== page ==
There are very good politico-economic reasons for the coincidence, but there is also a neat symbolism in the fact that, after soccer had been used to shore up the empire, Britain’s ultimate decline as an imperial power coincided with the erosion of the home nations’ dominance in soccer. Soccer soared in popularity through the first half of the nineteenth century, but in those early days rules varied from school to school, largely according to conditions. At Cheltenham and Rugby, for instance, with their wide, open fields, the game differed little from the mob game. A player could fall on the ground, be fallen upon by a great many of his fellows, and emerge from the mud relatively unscathed. In the cloisters of Charterhouse and Westminster, though, such rough-and-tumble play would have led to broken bones, so it was there that the dribbling game developed. That outlawed—or at least restricted—handling of the ball, but the game still differed radically from modern soccer. Formations were unheard of, while the length of the game and even the numbers of players on each side were still to be established. Essentially, prefects or older pupils would run with the ball at their feet, their teammates lined up behind them (backing up) in case the ball bounced loose in a tackle, while the opposition players—or, at certain schools, fags (that is, younger pupils who were effectively their servants)—would try to stop them.
Interplay among forwards, if it happened at all, was rudimentary, and from that sprouted certain fundamentals that would shape the course of early English soccer: the game was all about dribbling; passing, cooperation, and defending were perceived as somehow inferior. Head-down charging, certainly, was to be preferred to thinking, a manifestation, some would say, of the English attitude to life in general. In the public schools, thinking tended to be frowned upon as a matter of course. (As late as 1946, the Hungarian comic writer George Mikes could write of how, when he had first arrived in Britain, he had been proud when a woman called him “clever,” only to realize later the loadedness of the term and the connotations of untrustworthiness it carried.)
The differing sets of rules frustrated efforts to establish soccer at universities until, in 1848, H. C. Malden of Godalming, Surrey, convened a meeting in his rooms at Cambridge with representatives of Harrow, Eton, Rugby, Winchester, and Shrewsbury—and, remarkably, two nonpublic schools—at which were collated what might be considered the first unified Laws of the Game. “The new rules were printed as the ‘Cambridge Rules,’” Malden wrote. “Copies were distributed and pasted up on Parker’s Piece [an area of open grassland in the center of the city], and very satisfactorily they worked, for it is right to add that they were loyally kept and I never heard of any public school man who gave up playing for not liking the rules.”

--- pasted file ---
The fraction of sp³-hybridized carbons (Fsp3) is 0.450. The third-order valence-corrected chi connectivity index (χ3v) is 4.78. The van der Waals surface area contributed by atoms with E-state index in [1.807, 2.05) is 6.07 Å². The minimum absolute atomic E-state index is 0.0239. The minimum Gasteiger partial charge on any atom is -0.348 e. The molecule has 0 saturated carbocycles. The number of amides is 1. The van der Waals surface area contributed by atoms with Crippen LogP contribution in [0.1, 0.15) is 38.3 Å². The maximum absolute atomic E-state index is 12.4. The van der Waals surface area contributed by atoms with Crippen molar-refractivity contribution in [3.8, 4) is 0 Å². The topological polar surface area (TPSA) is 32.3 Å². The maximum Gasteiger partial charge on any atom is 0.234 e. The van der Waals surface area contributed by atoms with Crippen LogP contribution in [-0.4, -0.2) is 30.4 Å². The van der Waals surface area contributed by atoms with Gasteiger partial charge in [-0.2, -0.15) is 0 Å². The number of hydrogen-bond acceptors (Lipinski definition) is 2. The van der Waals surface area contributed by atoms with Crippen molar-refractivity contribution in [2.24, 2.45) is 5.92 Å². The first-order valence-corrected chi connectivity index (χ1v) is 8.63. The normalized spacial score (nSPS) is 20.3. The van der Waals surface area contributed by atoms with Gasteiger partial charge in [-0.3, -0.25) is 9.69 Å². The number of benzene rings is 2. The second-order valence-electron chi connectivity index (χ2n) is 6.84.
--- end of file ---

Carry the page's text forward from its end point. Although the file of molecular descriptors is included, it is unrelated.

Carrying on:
Fourteen years later the southern version of the game took another step towards uniformity as J. C. Thring—the younger brother of Edward, the Uppingham headmaster—having been thwarted in an earlier attempt to draw up a set of unified rules at Cambridge, brought out a set of ten laws entitled “The Simplest Game.” The following October, another variant, the “Cambridge University Football Rules,” was published. Crucially, a month later, the Football Association was formed, and it immediately set about trying to determine a definitive set of laws of the game, intending still to combine the best elements of both the dribbling and the handling game.
It failed. The debate was long and furious but, after a fifth meeting at the Freemason’s Tavern in Lincoln’s Inn Fields in London, at 7:00 p.m. on December 8, 1863, carrying the ball by hand was outlawed, and soccer and rugby went their separate ways. The dispute, strangely, was not over the use of the hand but over hacking; that is, whether kicking opponents in the shins should be allowed. F. W. Campbell of Blackheath was very much in favor. “If you do away with [hacking],” he said, “you will do away with all the courage and pluck of the game, and I will be bound to bring over a lot of Frenchmen who would beat you with a week’s practice.” Sports, he appears to have believed, were about pain, brutality, and manliness; without that, if it actually came down to skill, any old foreigner might be able to win. A joke it may have been, but that his words were part of a serious debate is indicative of the general ethos, even if Blackheath did end up resigning from the association when hacking was eventually outlawed.
The dribbling game prevailed, largely because of Law 6, the forerunner of the offside law: “When a player has kicked the ball, anyone of the same side who is nearer to the opponent’s goal-line is out of play, and may not touch the ball himself, nor in any way whatever prevent any other player from doing so, until he is in play.” In other words, passes had to be either lateral or backward; for Englishmen convinced that anything other than charging directly at a target was suspiciously subtle and unmanly, that would clearly never do.
Dribbling itself was rather different from modern conceptions of the art. In his history of the FA Cup, Geoffrey Green, the late soccer correspondent of the Times of London, quotes an unnamed writer of the 1870s:
A really first-class player… will never lose sight of the ball, at the same time keeping his attention employed in the spying out of any gaps in the enemy’s ranks, or any weak points in the defence, which may give him a favourable chance of arriving at the coveted goal. To see some players guide and steer a ball through a circle of opposing legs, turning and twisting as the occasion requires, is a sight not to be forgotten.… Skill in dribbling… necessitates something more than a go-ahead, fearless, headlong onslaught of the enemy’s citadel; it requires an eye quick at discovering a weak point, and nous to calculate and decide the chances of a successful passage.